If your chosen surgery is not being done for health reasons, you will almost certainly not get insurance to cover the treatment, although getting it covered will be difficult either way.
Unfortunately, insurance companies’ policies tend to list most plastic surgeries as “cosmetic” rather than health-related. Even if you can present credible information to the contrary, insurance companies often fall back on the language in their contracts which calls for a denial.
With that said, the savings you could realize may be worth the fight. Before contacting your insurance company about covering bariatric plastic surgery after weight loss, have your ducks in a row including:
- Letters from your doctors and surgeons regarding the medical necessity of the procedure. While a letter from your plastic surgeon may be helpful, letters from your primary care physician and/or bariatric surgeon will be more impactful since they don’t stand to gain financially from the decision.
Have them include anything that would cost the insurance company money down the road if you don’t get plastic surgery, including mental health issues (i.e. prescription drug expenses, visits to the psychologist) and problems you have already experienced or are likely to experience due to your excess skin (i.e. inability to exercise and the resulting health effects, skin fold problems such as infection and rashes, etc.).
- A detailed letter from you regarding the impact surgery will have on your life may also help. Explain the difficulties caused by your excess skin, such as trouble sleeping, personal hygiene, mental health issues, physical problems, etc.
- Letters from other professionals (i.e. psychologist and physical trainer) confirming the issues included in the other letters.
Even with the best letters from your doctors, there is still a very good chance that insurance will not approve the procedure.
If insurance won’t cover it, fortunately there are very affordable and relatively easy options for financing plastic surgery after weight loss…
There are several ways to secure financing for plastic surgery (or to reduce its cost), including…
- Financing directly through the plastic surgeon’s office
- Secured loans
- Friends and family
- Retirement plan loans
- Permanent life insurance loans
- Plastic surgery loans
- Plastic surgery abroad
See our Is Easy Plastic Surgery Financing Available? page (coming soon) for more information.
7 Body Areas for Plastic Surgery
7 Body Areas for Plastic Surgery
Neck or face
Following are the most common types of plastic surgery after weight loss (click the links for more information – those without links are coming soon)…
- Abdomen (affordable tummy tuck, also called “abdominoplasty”)
- Back (combined with tummy tuck in a "belt lipectomy")
- Body (total body lift, upper body lift or lower body lift)
- Breasts (breast lift, also called “mastopexy” and/or breast augmentation)
- Neck or face (neck lift or face lift)
- Thighs (thigh lift plastic surgery, also called “thighplasty”)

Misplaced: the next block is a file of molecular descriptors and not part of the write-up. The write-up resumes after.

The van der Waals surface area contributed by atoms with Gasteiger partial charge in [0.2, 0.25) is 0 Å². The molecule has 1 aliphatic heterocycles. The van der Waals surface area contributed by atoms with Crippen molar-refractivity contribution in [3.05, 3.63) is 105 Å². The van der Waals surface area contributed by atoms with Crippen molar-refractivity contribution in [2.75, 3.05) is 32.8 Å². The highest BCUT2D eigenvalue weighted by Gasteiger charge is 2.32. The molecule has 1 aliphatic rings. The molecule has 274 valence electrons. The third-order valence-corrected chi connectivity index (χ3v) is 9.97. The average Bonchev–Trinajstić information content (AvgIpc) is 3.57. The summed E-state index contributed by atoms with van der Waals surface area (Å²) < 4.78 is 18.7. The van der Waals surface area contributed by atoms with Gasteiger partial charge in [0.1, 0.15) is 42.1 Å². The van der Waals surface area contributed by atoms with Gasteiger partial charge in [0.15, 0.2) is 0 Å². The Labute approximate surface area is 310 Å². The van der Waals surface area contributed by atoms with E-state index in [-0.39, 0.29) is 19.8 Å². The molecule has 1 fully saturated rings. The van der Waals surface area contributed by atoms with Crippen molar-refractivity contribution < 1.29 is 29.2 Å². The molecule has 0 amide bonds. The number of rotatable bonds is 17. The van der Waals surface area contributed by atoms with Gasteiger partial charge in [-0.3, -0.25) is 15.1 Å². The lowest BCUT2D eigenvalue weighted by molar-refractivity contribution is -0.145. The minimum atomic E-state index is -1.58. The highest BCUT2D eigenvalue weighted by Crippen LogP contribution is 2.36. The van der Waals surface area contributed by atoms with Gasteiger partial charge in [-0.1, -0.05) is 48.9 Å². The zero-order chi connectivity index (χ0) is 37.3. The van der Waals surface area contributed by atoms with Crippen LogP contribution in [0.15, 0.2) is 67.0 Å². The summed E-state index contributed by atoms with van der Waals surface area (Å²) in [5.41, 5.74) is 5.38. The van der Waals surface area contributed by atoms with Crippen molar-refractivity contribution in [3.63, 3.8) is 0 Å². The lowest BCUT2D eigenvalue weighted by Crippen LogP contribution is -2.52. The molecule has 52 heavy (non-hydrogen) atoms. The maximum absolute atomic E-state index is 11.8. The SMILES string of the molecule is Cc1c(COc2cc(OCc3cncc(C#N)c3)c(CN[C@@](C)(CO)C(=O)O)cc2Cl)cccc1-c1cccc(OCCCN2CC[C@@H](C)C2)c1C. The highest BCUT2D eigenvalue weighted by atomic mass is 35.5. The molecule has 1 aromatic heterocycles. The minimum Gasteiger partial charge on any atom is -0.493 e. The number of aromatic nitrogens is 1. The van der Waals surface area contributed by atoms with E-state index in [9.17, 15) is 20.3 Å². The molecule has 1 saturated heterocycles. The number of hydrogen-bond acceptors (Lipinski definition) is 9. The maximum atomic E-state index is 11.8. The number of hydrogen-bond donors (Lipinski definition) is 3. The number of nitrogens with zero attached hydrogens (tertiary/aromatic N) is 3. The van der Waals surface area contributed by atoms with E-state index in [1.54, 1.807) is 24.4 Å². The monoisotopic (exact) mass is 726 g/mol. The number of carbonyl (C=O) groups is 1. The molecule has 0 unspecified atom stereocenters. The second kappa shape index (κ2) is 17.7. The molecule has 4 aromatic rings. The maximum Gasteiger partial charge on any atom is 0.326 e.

- Upper arms (upper arm lift, also called “brachioplasty”)
For patients who need multiple procedures, it may be appropriate to combine them into one operation as with a ‘belt lipectomy’ (abdomen and back) or body lift.
Other patients who require more than one procedure may be required to spread their surgeries out over several months in order to reduce the risk of complications and improve the appearance of each area.
Recovery from plastic surgery after weight loss depends on the procedure and your overall health and diet.
Some surgeons will allow the less involved procedures to be performed on an outpatient basis (allow you to leave the same day). But for the more involved procedures you should stay at least one night and possibly up to a week for evaluation.
Procedures such as a tummy tuck require drains to be left in for a week or more to reduce the amount of fluid that builds up under the skin which may lengthen hospital time.
For more information about recovery, see our procedure-specific pages listed below.
While the incisions are strategically placed and the stitching techniques often perfected, even the best plastic surgeons leave scars after bariatric plastic surgery. Before moving forward it’s important to have a clear understanding of how the scars are likely to look after you’ve fully healed.
Ask your plastic surgeon to share before and after photos of their other patients who have undergone the same procedure. This will give you a good idea of what to expect and about the kind of work they’ve done in the past.
You should also be aware of the scarring risks. While about 95% of patients heal with “good-quality” scars, a small percentage of patients get “hypertrophic” scars that are hard and red and can last years. Less than 1% of patients’ scarring results in keloids (tumors of the scar tissue), with Asians and people of African decent being the most likely to get them (5).
In addition to working with an experienced plastic surgeon, there are several things your doctor may recommend to improve the ultimate appearance of your scars, including…
- Applying consistent pressure to the wound using an elastic bandage or special compression garments. For best results, they should be worn for six to 12 months (6).
- Treat scars with silicone gel, cream or bandages for 12 hours per day for at least six months (7).
- Special over-the-counter creams can also be effective.
- Steroid injections into hypertrophic or keloid scars may flatten the scars and soften their appearance.